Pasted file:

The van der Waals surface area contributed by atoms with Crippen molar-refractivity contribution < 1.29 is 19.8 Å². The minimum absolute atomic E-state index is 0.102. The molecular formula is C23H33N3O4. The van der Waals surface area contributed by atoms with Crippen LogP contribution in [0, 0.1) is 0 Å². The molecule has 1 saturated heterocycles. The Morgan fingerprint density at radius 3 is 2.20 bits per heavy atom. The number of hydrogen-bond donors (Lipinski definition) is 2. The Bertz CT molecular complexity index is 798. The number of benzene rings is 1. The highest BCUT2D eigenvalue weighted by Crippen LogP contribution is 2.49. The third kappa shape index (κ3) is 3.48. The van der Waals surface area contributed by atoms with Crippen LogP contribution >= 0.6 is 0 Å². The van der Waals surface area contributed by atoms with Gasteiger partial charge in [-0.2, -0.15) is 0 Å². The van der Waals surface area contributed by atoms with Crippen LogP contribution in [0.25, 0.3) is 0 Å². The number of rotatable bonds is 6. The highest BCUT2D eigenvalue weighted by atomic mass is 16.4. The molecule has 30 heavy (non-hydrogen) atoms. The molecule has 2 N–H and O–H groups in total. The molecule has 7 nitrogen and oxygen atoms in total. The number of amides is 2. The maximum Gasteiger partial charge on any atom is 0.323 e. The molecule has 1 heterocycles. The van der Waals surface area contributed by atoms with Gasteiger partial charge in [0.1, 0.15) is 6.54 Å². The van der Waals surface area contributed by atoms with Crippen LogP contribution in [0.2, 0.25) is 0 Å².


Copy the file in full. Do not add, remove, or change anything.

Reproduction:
The van der Waals surface area contributed by atoms with Crippen molar-refractivity contribution < 1.29 is 19.8 Å². The minimum absolute atomic E-state index is 0.102. The molecular formula is C23H33N3O4. The van der Waals surface area contributed by atoms with Crippen LogP contribution in [0, 0.1) is 0 Å². The molecule has 1 saturated heterocycles. The Morgan fingerprint density at radius 3 is 2.20 bits per heavy atom. The number of hydrogen-bond donors (Lipinski definition) is 2. The Bertz CT molecular complexity index is 798. The number of benzene rings is 1. The highest BCUT2D eigenvalue weighted by Crippen LogP contribution is 2.49. The third kappa shape index (κ3) is 3.48. The van der Waals surface area contributed by atoms with Crippen LogP contribution >= 0.6 is 0 Å². The van der Waals surface area contributed by atoms with Gasteiger partial charge in [-0.2, -0.15) is 0 Å². The van der Waals surface area contributed by atoms with Crippen LogP contribution in [0.25, 0.3) is 0 Å². The number of rotatable bonds is 6. The highest BCUT2D eigenvalue weighted by atomic mass is 16.4. The molecule has 30 heavy (non-hydrogen) atoms. The molecule has 2 N–H and O–H groups in total. The molecule has 7 nitrogen and oxygen atoms in total. The number of amides is 2. The maximum Gasteiger partial charge on any atom is 0.323 e. The molecule has 1 heterocycles. The van der Waals surface area contributed by atoms with Gasteiger partial charge in [0.1, 0.15) is 6.54 Å². The van der Waals surface area contributed by atoms with Crippen LogP contribution in [0.2, 0.25) is 0 Å².